[sf-perl] Moose, mouse, cpanm long story
not.com at gmail.com
Fri Apr 20 05:45:06 PDT 2012
Around the time the various Moose threads started I was faced with a
medium-ish sized Perl project at work. Most of the perl projects
before were small or started small and grew to medium, and weren't
object-oriented in any way. This project would benefit from OO
structure, so I dove in and used Moose.
The time saved from writing and re-writing bits of setup and checking
code made up the learning curve within the first week. Its constraint
checking found some errors quickly that would have had me sprinkling
printfs or using the debugger otherwise. It's made it easy to focus on
what my code needs to do and worry less about the mechanics of fitting
the pieces together.
That said, I fibbed a bit. I'm using Mouse, not Moose. This is a
command-line tool where startup time matters, also it needs to be
installed on machines behind strict firewalls where we don't have many
privileges. In fact at the time the project started, I couldn't even
be sure what version of perl was on the target host or if it had any
compiler tools available. Using any non-core modules meant downloading
them somewhere else and scp'ing them over, only pure-perl acceptable.
Mouse has no dependencies and has a pure-perl version, and it worked
perfectly from start to finish during development. I was wary of their
warning "if you see strange errors, use Moose" and kept watch for each
new bit of Mouse I used, but it solidly did what the docs said it
would. Perhaps that warning was for users of the various Mo[ou]seX
modules on top of Mouse.
That said, I fibbed a bit. The dev machine has the cpan client
installed and the firewall does let cpan load modules via ftp. By
using local::lib and fatpacker (scp'd over) I was able to have cpan
build modules in the home directory, and then I could put the
essential bits into the project's "lib". I did that for Mouse.
What I didn't realize until I deployed my project to the hitherto
mystery production box was that cpan had built Mouse with the
compiled-C XS backend on the dev box. And the production machine has
perl 5.8.8 but the dev has perl 5.8.7 so that compiled back-end won't
work in both places. "No problem," I think, "I'll just have Mouse use
its pure-perl backend". I remove the deployed Mouse files from the lib
tree (including the object file hiding in "auto"), build Mouse with
Pure::Perl from source- just a couple commands inside the unzipped
source dir- put it in place, and test my app.
Oops, there are some strange errors. Or rather non-errors, the code
runs but stops without producing any output in one simple test. Is
this what that warning was about? Perhaps the Mouse developers worked
out all the kinks in the C/XS version and didn't port those fixes back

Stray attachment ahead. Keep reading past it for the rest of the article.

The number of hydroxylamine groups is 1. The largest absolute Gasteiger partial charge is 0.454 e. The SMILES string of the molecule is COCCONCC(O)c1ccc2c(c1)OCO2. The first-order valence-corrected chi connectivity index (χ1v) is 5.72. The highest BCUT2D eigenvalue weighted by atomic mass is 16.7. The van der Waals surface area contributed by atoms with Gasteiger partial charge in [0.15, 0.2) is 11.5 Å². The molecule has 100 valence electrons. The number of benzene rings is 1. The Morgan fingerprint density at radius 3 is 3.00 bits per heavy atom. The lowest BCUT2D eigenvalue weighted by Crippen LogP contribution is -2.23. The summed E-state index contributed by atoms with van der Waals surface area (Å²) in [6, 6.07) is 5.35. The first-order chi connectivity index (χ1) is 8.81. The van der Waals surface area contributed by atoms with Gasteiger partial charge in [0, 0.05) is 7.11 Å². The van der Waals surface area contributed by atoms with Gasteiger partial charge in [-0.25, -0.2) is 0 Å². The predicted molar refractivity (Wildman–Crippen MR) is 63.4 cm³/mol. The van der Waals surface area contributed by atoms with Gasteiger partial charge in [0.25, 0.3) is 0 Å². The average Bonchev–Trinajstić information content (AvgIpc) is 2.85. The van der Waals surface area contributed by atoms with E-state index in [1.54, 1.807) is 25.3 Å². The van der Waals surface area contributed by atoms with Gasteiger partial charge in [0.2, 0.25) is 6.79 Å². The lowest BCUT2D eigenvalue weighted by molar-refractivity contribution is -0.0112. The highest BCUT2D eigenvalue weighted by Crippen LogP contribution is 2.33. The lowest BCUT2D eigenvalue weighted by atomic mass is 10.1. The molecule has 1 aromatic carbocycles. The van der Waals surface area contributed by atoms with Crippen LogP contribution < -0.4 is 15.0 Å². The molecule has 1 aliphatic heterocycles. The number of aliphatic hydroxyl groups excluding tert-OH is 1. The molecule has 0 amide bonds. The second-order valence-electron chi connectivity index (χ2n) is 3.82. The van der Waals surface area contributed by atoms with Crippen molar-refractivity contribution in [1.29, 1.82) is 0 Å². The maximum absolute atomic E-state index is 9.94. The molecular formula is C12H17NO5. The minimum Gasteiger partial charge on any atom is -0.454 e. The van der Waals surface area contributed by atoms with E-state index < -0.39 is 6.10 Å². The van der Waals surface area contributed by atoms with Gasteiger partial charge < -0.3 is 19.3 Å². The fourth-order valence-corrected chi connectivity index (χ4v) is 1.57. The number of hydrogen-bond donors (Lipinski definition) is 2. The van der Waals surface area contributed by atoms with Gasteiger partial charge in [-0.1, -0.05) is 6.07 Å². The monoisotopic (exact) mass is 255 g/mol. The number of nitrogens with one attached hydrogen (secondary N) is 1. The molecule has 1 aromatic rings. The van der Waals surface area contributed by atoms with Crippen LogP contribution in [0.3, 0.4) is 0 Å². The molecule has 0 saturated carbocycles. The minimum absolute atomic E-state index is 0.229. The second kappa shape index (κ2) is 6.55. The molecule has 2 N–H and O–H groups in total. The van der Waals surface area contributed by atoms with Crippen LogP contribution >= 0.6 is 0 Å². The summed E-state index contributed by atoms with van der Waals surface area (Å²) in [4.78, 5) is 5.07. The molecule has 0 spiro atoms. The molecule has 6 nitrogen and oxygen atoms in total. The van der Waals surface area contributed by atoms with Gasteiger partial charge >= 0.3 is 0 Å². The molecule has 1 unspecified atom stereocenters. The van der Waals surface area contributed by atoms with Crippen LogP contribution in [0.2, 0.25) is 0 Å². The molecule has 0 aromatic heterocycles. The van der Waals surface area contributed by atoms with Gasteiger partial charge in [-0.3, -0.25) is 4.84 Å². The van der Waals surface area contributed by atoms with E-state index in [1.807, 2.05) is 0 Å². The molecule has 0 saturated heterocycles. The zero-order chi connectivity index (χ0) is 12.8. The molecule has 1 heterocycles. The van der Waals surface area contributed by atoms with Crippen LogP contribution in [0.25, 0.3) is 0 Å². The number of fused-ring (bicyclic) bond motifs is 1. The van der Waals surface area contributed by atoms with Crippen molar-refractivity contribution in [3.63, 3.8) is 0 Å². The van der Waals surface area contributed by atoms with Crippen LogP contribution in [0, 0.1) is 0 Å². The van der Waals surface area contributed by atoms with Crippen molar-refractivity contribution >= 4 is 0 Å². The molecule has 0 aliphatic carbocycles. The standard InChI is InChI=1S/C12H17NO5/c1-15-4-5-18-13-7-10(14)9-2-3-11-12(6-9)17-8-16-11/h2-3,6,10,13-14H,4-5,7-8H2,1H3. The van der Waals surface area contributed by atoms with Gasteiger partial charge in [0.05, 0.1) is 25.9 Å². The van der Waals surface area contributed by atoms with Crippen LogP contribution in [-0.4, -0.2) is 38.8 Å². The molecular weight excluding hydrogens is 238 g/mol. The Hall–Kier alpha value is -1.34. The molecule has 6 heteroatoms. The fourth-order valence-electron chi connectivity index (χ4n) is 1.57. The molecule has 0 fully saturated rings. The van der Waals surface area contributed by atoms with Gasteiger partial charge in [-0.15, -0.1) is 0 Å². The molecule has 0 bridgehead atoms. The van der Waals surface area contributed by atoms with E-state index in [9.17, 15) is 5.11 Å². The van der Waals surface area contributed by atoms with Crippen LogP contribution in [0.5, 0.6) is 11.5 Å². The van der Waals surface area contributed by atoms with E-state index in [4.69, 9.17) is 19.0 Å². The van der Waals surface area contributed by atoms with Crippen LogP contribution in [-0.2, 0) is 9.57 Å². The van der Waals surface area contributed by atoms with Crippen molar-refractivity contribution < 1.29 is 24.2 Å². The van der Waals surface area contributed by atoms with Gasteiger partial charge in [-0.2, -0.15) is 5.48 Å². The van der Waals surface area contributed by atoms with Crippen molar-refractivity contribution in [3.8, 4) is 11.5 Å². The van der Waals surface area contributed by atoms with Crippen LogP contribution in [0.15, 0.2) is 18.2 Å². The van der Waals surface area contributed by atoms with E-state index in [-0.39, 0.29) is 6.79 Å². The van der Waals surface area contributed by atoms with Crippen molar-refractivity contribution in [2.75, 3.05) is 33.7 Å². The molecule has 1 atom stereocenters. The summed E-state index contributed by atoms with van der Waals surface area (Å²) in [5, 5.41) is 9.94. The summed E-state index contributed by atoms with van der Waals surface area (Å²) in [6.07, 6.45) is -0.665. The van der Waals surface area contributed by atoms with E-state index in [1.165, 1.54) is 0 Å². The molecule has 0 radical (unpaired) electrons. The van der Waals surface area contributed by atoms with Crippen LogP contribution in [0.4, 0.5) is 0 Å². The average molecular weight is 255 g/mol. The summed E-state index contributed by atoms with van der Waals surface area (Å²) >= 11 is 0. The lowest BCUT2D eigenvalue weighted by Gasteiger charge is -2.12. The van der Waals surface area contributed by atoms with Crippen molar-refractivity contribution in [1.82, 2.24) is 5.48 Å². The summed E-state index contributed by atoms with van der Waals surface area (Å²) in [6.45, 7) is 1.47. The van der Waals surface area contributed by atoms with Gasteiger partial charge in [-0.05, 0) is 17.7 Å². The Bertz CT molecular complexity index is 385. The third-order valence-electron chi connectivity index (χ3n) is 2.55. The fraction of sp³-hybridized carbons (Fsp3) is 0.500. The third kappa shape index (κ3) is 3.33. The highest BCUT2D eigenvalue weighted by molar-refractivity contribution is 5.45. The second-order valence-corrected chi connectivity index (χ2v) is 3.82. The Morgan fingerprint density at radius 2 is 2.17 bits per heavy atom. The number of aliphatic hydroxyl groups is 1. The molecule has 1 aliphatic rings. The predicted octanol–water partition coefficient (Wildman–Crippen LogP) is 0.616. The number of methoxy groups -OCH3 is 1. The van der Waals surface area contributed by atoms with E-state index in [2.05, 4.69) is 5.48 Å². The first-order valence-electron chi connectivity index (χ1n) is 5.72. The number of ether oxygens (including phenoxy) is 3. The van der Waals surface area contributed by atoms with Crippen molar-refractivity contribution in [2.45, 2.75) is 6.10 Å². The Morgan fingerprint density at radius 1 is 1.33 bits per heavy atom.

into the Pure-Perl version.
"No problem," I think, "cpan will rebuild it for me on the production
box too"- only the compiler chain is also different on the prod box,
and the it can't compile Mouse's C code. I'm fine with C, learned that
before Perl, but I don't have time to dive into it. I don't think I
mentioned that deploying to the prod box was happening the morning of
a demo that was that afternoon, and I also had received a directory
full of sample files that morning that had to be used in this demo.
Now, I had heard of cpanm ("cpan-minus") many times, and was a cpanm
skeptic. I have always had success installing modules with the cpan or
cpanp ("cpan-plus") clients. But then, that was mostly on my own
machines, and here I was in a situation where I could not install the
Mouse I needed, not from pure source nor from cpan, and had no time to
fiddle with settings. I scp'd the standalone "cpanm" perl program,
pointed it at the Mouse working directory cpan had started- and cpanm
built it, compiling the C backend, on the first try. So now I'm a
convert... though I will save it for the sticky cases.
I fibbed a bit. That error from the pure-perl Mouse? I'm not sure it
was Mouse's fault after all. This work project talks to a SQL
command-line tool, which is also different versions on the dev and
production machines. The versions differ subtly in both the way they
get the password and the way they report errors, so I had to figure
those out, and make my code do something both versions accepted.
phew. That's that for now... I do have some more thoughts on Moose,
and some questions on how to best structure a part of my code, maybe a
ps. Dev & deployment has been on locked-down Solaris boxes. Eventually
these will also run on Windows boxes using ActiveState perl, with far
more "core" modules pre-installed, and I've been able to update
existing modules/add new ones with "ppm"- so cpan[m] is not an issue
pps. Sorry to join in the Moose-ish conversations late. It seems there no
$time !~ /work|home/
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